Deficits in cognitive functioning are a common yet poorly understood symptom in Parkinson's disease (PD). Recent studies have highlighted the importance of (dynamic) interactions between resting-state networks for cognition, which remains understudied in PD. We investigated how altered (dynamic) functional interactions between brain networks relate to cognitive dysfunction in PD patients. In this fMRI study, 50 PD patients (mean age 65.5 years ± 6.27) on dopaminergic medication were studied cross-sectionally, and of this cohort 31 PD patients were studied longitudinally. MRI imaging and neuropsychological testing was performed at two time points, with a follow-up duration of approximately three years. Functional connectivity within and between seven resting-state networks was calculated (both statically and dynamically) and correlated with four neuropsychological test scores; a combined score of (four) executive tasks, a motor perseveration, memory, and category fluency task. Cognitive dysfunction was determined based on a longitudinal sample of age-matched healthy controls (n = 13). PD patients showed dysfunction on six out of seven cognitive tasks when compared to healthy controls. Severity of executive dysfunction was correlated with higher static and lower dynamic functional connectivity between deep gray matter regions and the frontoparietal network (DGM-FPN). Over time, declining executive function was related to increasing static DGM-FPN connectivity, together with changes of connectivity involving the dorsal attention network (amongst others with the ventral attention network). Static functional connectivity between the ventral and dorsal attention network correlated with motor perseveration. Our findings demonstrate that in PD patients, dysfunctional communication between (i) subcortical, fronto-parietal and attention networks mostly underlies worsening of executive functioning, (ii) attention networks are involved in motor perseveration.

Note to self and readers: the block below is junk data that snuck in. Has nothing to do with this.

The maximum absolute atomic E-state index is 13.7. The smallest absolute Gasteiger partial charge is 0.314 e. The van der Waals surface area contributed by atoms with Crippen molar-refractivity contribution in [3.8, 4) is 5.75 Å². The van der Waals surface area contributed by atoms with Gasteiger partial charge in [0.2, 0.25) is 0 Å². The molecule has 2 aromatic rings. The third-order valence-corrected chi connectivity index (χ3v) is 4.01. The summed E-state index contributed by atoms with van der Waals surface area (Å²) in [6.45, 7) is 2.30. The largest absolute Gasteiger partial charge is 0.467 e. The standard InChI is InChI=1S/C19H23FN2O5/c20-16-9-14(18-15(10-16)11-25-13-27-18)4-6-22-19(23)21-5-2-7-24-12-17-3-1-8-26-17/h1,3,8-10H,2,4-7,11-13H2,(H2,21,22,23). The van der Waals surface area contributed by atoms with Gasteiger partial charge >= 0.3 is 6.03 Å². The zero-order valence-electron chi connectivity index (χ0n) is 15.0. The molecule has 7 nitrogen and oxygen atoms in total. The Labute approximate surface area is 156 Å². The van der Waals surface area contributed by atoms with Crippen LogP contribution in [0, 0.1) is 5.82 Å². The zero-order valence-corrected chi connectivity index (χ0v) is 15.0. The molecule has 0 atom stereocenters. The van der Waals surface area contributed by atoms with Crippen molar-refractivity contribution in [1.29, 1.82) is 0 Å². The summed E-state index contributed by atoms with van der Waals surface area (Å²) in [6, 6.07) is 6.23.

- (Dynamic) functional connectivity
- Functional MRI
- Parkinson's disease
- Resting-state networks